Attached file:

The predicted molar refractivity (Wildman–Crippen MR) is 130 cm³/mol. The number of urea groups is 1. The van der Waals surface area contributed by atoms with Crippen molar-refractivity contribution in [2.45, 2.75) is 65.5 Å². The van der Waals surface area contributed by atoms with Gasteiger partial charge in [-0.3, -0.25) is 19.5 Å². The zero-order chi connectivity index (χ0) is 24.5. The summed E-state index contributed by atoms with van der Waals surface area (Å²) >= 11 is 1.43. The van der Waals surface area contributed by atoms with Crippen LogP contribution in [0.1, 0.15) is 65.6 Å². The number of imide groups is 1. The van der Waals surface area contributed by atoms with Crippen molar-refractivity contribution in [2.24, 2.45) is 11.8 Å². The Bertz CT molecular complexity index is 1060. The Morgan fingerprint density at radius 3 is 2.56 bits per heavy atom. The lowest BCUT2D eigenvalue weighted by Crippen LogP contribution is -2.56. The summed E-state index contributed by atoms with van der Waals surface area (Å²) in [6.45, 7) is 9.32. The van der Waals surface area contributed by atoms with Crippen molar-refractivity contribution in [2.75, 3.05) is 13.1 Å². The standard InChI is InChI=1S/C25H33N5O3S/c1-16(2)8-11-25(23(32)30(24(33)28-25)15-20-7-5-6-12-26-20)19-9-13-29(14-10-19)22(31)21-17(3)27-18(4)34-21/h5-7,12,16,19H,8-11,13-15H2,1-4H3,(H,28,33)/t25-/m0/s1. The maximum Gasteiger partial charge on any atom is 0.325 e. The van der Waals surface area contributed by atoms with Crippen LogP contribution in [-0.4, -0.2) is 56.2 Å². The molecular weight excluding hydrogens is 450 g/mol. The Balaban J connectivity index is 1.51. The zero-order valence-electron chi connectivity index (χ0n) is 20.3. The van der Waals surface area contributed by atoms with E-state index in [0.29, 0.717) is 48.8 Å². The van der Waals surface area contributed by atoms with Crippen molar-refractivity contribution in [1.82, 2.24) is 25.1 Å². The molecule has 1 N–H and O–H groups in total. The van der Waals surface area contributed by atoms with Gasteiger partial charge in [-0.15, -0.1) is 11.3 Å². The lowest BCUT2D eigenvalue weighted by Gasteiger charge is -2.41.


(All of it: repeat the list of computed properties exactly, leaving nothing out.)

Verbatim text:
The predicted molar refractivity (Wildman–Crippen MR) is 130 cm³/mol. The number of urea groups is 1. The van der Waals surface area contributed by atoms with Crippen molar-refractivity contribution in [2.45, 2.75) is 65.5 Å². The van der Waals surface area contributed by atoms with Gasteiger partial charge in [-0.3, -0.25) is 19.5 Å². The zero-order chi connectivity index (χ0) is 24.5. The summed E-state index contributed by atoms with van der Waals surface area (Å²) >= 11 is 1.43. The van der Waals surface area contributed by atoms with Crippen LogP contribution in [0.1, 0.15) is 65.6 Å². The number of imide groups is 1. The van der Waals surface area contributed by atoms with Crippen molar-refractivity contribution in [2.24, 2.45) is 11.8 Å². The Bertz CT molecular complexity index is 1060. The Morgan fingerprint density at radius 3 is 2.56 bits per heavy atom. The lowest BCUT2D eigenvalue weighted by Crippen LogP contribution is -2.56. The summed E-state index contributed by atoms with van der Waals surface area (Å²) in [6.45, 7) is 9.32. The van der Waals surface area contributed by atoms with Crippen molar-refractivity contribution in [2.75, 3.05) is 13.1 Å². The standard InChI is InChI=1S/C25H33N5O3S/c1-16(2)8-11-25(23(32)30(24(33)28-25)15-20-7-5-6-12-26-20)19-9-13-29(14-10-19)22(31)21-17(3)27-18(4)34-21/h5-7,12,16,19H,8-11,13-15H2,1-4H3,(H,28,33)/t25-/m0/s1. The maximum Gasteiger partial charge on any atom is 0.325 e. The van der Waals surface area contributed by atoms with Crippen LogP contribution in [-0.4, -0.2) is 56.2 Å². The molecular weight excluding hydrogens is 450 g/mol. The Balaban J connectivity index is 1.51. The zero-order valence-electron chi connectivity index (χ0n) is 20.3. The van der Waals surface area contributed by atoms with E-state index in [0.29, 0.717) is 48.8 Å². The van der Waals surface area contributed by atoms with Crippen molar-refractivity contribution in [1.82, 2.24) is 25.1 Å². The molecule has 1 N–H and O–H groups in total. The van der Waals surface area contributed by atoms with Gasteiger partial charge in [-0.15, -0.1) is 11.3 Å². The lowest BCUT2D eigenvalue weighted by Gasteiger charge is -2.41.